For RNAi bacterial feeding constructs, the pxn-2 genomic DNA (1.4kb, cut by BglII and KpnI) was inserted into the Fire feeding vector (L4440). The RNAi constructs were introduced to HT115(DE3) bacteria. The feeding experiments were performed as described in Kamath et al. (2001).

We scored an individual adult worm as a single neuronal defect when it displayed at least one defect, such as incorrect handedness, breakage, tangling, branching, or defasciculation (Lee et al., 2015). All observations were conducted under a fluorescent microscope (80i-DS-Fi1, Nikon).

Imaging and quantification of neuronal aging

zdIs5 and zdIs5;pxn-1 (pxn-1 mutants crossed with zdIs5) worms were treated with pxn-2 RNAi bacteria or empty vector (L4440) bacteria. They were cultured and observed for imaging or quantification of aged neurons under the fluorescence microscope.

Short-term associative memory assay

N2 with gfpRNAi, pxn-1 with gfpRNAi, N2 with pxn-2 RNAi, and pxn-1 with pxn-2 RNAi worms were cultured as described above before the memory assay was conducted. The worms were washed in M9 buffer 3?4 times. After starvation at room temperature for 1 h, worms were transferred to conditioning plates that provided HT115 (DE3) as food and 10% butanone and incubated for 1h at room temperature. The worms were then transferred to a normal growth plate colonized with HT115(DE3) alone and incubated for 1 h. After incubation, the animals were transferred to assay plates that were marked and spotted as origin, 10% butanone and 95% ethanol spots according to the protocols (Bargmann et al., 1993; Kauffman et al., 2010; 2011). After 1 h of incubation, the worms in each spot were counted. The Chemotaxis Index (CI) was calculated as CI = ([nButanone] - [nEtOH])/([Total - nOrigin]).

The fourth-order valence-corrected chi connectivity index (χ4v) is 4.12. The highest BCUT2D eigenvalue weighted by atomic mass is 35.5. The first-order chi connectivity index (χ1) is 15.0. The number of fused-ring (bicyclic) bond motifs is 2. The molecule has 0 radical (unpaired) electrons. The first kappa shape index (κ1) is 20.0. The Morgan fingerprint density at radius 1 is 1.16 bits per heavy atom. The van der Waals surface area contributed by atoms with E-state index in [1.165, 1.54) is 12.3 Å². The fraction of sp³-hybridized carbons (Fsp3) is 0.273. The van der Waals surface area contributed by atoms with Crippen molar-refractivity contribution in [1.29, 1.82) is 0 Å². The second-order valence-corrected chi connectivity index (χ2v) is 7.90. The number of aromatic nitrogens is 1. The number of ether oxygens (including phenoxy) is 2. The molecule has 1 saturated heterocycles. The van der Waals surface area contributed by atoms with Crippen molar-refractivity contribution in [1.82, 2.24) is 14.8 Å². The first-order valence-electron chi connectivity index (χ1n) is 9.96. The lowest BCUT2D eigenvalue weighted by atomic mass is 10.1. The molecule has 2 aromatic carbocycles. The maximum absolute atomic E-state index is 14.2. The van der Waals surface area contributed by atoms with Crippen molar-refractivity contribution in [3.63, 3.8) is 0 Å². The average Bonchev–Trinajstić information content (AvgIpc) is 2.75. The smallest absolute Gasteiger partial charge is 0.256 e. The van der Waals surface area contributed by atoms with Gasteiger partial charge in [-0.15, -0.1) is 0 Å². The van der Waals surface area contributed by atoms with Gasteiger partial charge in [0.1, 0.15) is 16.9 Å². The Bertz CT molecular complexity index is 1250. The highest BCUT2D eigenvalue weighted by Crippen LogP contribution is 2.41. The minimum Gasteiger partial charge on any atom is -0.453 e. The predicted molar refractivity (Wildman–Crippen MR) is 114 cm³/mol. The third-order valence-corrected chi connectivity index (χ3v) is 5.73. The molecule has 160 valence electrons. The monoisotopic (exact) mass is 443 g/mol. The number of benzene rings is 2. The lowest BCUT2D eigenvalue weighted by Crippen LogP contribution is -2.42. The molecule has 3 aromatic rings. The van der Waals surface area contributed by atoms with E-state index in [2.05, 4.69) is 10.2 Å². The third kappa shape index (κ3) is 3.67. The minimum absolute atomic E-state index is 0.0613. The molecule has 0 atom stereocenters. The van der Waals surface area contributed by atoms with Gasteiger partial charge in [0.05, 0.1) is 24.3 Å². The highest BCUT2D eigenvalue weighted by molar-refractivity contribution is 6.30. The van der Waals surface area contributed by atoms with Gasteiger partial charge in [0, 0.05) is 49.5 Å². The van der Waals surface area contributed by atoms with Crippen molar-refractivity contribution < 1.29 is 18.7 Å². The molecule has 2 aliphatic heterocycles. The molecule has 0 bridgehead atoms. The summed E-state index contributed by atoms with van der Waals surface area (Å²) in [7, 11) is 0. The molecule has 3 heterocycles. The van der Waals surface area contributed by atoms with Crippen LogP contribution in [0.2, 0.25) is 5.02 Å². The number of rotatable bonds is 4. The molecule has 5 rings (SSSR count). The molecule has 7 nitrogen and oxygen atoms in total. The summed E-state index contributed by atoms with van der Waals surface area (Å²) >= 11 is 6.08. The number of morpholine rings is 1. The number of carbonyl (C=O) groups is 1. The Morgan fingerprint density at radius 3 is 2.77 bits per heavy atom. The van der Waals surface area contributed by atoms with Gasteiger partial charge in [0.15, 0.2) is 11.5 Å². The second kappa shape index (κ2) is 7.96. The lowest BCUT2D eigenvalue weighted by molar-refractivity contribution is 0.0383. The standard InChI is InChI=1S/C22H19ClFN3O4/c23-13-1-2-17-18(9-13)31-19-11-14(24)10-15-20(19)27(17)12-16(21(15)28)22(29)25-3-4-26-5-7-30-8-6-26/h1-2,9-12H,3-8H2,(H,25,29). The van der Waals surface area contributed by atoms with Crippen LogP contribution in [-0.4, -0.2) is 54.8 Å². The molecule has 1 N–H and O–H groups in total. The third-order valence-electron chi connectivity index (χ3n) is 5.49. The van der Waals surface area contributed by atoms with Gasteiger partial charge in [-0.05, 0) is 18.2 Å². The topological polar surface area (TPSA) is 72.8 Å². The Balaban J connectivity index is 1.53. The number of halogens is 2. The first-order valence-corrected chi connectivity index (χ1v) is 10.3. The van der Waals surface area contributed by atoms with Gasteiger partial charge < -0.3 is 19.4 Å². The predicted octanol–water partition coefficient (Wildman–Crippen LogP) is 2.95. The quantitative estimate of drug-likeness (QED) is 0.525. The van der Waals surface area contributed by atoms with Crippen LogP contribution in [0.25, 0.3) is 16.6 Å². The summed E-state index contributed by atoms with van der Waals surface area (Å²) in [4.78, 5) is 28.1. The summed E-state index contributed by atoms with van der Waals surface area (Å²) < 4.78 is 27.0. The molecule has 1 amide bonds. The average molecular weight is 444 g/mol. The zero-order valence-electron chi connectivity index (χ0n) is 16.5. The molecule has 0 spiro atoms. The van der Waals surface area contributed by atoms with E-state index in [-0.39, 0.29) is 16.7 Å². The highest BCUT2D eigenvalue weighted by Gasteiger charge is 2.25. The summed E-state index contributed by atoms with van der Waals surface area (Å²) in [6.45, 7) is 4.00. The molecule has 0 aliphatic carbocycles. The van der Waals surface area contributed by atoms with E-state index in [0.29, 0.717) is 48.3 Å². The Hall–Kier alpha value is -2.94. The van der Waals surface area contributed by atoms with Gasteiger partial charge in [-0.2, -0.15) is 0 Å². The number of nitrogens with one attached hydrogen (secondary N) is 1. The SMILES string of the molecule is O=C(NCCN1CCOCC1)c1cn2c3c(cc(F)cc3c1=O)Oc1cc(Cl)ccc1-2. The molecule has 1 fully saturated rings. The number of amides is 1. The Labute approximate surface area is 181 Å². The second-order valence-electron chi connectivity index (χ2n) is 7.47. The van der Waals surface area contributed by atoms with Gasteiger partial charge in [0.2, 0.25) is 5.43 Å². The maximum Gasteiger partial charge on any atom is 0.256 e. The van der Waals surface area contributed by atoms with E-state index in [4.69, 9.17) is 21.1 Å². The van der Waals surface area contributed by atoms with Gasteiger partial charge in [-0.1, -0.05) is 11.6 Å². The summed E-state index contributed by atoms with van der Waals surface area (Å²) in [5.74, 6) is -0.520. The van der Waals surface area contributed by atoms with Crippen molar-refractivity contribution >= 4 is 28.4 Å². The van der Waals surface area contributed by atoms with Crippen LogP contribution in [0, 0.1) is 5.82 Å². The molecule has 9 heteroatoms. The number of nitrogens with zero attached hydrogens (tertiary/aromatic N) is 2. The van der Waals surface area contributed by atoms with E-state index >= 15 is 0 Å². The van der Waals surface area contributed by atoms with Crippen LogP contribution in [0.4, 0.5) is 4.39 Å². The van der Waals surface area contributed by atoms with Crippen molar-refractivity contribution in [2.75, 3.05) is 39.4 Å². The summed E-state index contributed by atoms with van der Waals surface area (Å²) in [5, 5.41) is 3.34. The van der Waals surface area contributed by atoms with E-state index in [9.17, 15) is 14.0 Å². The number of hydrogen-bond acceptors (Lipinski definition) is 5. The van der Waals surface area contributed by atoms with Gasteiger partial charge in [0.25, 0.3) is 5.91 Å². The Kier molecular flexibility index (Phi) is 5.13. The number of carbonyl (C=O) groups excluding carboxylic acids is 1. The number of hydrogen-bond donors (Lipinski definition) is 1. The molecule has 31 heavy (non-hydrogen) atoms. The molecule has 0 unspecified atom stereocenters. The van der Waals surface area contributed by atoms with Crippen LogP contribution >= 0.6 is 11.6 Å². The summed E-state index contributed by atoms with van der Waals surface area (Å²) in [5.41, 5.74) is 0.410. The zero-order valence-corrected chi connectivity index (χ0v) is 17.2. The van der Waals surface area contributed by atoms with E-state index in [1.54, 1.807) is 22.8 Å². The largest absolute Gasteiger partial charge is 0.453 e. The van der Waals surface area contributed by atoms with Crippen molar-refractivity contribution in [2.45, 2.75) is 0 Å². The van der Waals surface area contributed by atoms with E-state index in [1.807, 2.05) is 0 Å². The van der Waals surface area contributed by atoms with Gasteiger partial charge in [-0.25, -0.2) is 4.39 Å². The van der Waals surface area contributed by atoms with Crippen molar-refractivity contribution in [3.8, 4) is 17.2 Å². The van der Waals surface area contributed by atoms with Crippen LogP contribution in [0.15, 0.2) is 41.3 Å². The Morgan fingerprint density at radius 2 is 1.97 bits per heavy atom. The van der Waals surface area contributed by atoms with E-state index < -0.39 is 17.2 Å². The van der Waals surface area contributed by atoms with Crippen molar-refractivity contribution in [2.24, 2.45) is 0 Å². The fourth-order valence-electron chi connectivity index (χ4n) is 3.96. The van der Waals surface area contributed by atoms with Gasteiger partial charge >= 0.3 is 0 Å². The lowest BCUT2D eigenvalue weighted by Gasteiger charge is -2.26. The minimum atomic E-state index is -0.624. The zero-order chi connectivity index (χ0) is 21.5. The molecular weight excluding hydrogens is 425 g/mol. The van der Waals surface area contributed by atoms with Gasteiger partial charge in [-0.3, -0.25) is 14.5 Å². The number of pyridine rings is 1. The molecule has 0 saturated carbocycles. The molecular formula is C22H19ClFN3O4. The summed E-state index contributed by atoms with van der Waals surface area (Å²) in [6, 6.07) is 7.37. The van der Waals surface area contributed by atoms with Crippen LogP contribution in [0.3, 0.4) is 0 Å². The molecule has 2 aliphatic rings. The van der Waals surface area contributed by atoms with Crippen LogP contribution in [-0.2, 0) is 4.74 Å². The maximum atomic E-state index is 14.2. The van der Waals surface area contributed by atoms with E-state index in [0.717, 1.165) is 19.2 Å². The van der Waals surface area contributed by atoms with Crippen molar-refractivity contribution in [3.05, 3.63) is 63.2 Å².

RESULTS AND DISCUSSION

pxn-1;pxn-2 double overexpression compensates the neuronal defects in pxn-1 single overexpression during neuronal development

Overexpression of pxn-1 in worms results in more prominent neuronal defects during development than in pxn-1 mutants (Lee et al., 2015); therefore, we used pxn-1 overexpressing worms with either its own promoter or a heat shock promoter to assess neuronal defects (Figs.1A and 1B). Consistent with our previous study, pxn-1 overexpression (Ppxn-1::pxn-1) resulted in increased axonal defects when compared with control worms (74 and 36%, respectively; Fig. 1A). pxn-2 overexpressing worms (Ppxn-2::pxn-2) showed slightly increased defects (44%; Fig. 1A). The overexpression of both pxn-1 and pxn-2 (Ppxn-1::pxn-1+Ppxn-2::pxn-2) attenuated the neuronal defects when compared with pxn-1 overexpression alone (47%; Fig. 1A). There was a 45% recovery of neuronal defects in pxn-1;pxn-2 double overexpressing worms when compared with pxn-1 overexpressing worms. These results were replicated using the ectopic overexpressing animals, Phs::pxn-1, Phs:: pxn-2, and Phs::pxn-1 + Phs::pxn-2 (Fig. 1B). The recovery pattern of double overexpressing animals was similar between ectopic and cis-overexpression, although the rate differed (45% and 21% in cis- and ectopic overexpression, respectively). These results suggested that pxn-1 has an antagonistic relationship with pxn-2 in neuronal development, which is consistent with the results of Gotenstein et al. (2010).